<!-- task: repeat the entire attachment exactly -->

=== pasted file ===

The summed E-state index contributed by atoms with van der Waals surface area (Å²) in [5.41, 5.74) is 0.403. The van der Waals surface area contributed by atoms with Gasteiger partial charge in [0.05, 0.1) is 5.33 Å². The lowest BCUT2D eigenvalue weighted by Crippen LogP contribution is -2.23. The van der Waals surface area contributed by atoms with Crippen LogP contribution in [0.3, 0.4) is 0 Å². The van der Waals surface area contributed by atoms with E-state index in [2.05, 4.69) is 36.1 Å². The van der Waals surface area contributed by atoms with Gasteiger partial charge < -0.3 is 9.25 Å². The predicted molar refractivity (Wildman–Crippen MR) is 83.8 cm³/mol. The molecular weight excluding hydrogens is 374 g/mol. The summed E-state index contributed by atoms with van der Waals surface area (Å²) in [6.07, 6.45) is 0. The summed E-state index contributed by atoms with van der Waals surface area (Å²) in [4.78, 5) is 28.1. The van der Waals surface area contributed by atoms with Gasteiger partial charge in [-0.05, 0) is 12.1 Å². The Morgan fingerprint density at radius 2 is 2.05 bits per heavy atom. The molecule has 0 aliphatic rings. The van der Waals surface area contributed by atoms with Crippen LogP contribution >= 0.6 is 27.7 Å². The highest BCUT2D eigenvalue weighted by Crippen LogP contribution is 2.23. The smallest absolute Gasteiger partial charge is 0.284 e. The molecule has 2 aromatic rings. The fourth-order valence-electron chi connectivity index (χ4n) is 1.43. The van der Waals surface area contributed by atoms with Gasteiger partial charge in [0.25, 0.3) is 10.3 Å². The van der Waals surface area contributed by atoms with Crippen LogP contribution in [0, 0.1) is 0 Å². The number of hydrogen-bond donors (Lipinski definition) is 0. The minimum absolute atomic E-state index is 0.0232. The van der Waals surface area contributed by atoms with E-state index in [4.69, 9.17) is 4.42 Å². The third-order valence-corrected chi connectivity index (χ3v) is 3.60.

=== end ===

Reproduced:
The summed E-state index contributed by atoms with van der Waals surface area (Å²) in [5.41, 5.74) is 0.403. The van der Waals surface area contributed by atoms with Gasteiger partial charge in [0.05, 0.1) is 5.33 Å². The lowest BCUT2D eigenvalue weighted by Crippen LogP contribution is -2.23. The van der Waals surface area contributed by atoms with Crippen LogP contribution in [0.3, 0.4) is 0 Å². The van der Waals surface area contributed by atoms with E-state index in [2.05, 4.69) is 36.1 Å². The van der Waals surface area contributed by atoms with Gasteiger partial charge < -0.3 is 9.25 Å². The predicted molar refractivity (Wildman–Crippen MR) is 83.8 cm³/mol. The molecular weight excluding hydrogens is 374 g/mol. The summed E-state index contributed by atoms with van der Waals surface area (Å²) in [6.07, 6.45) is 0. The summed E-state index contributed by atoms with van der Waals surface area (Å²) in [4.78, 5) is 28.1. The van der Waals surface area contributed by atoms with Gasteiger partial charge in [-0.05, 0) is 12.1 Å². The Morgan fingerprint density at radius 2 is 2.05 bits per heavy atom. The molecule has 0 aliphatic rings. The van der Waals surface area contributed by atoms with Crippen LogP contribution >= 0.6 is 27.7 Å². The highest BCUT2D eigenvalue weighted by Crippen LogP contribution is 2.23. The smallest absolute Gasteiger partial charge is 0.284 e. The molecule has 2 aromatic rings. The fourth-order valence-electron chi connectivity index (χ4n) is 1.43. The van der Waals surface area contributed by atoms with Gasteiger partial charge in [0.25, 0.3) is 10.3 Å². The van der Waals surface area contributed by atoms with Crippen LogP contribution in [0, 0.1) is 0 Å². The number of hydrogen-bond donors (Lipinski definition) is 0. The minimum absolute atomic E-state index is 0.0232. The van der Waals surface area contributed by atoms with E-state index in [4.69, 9.17) is 4.42 Å². The third-order valence-corrected chi connectivity index (χ3v) is 3.60.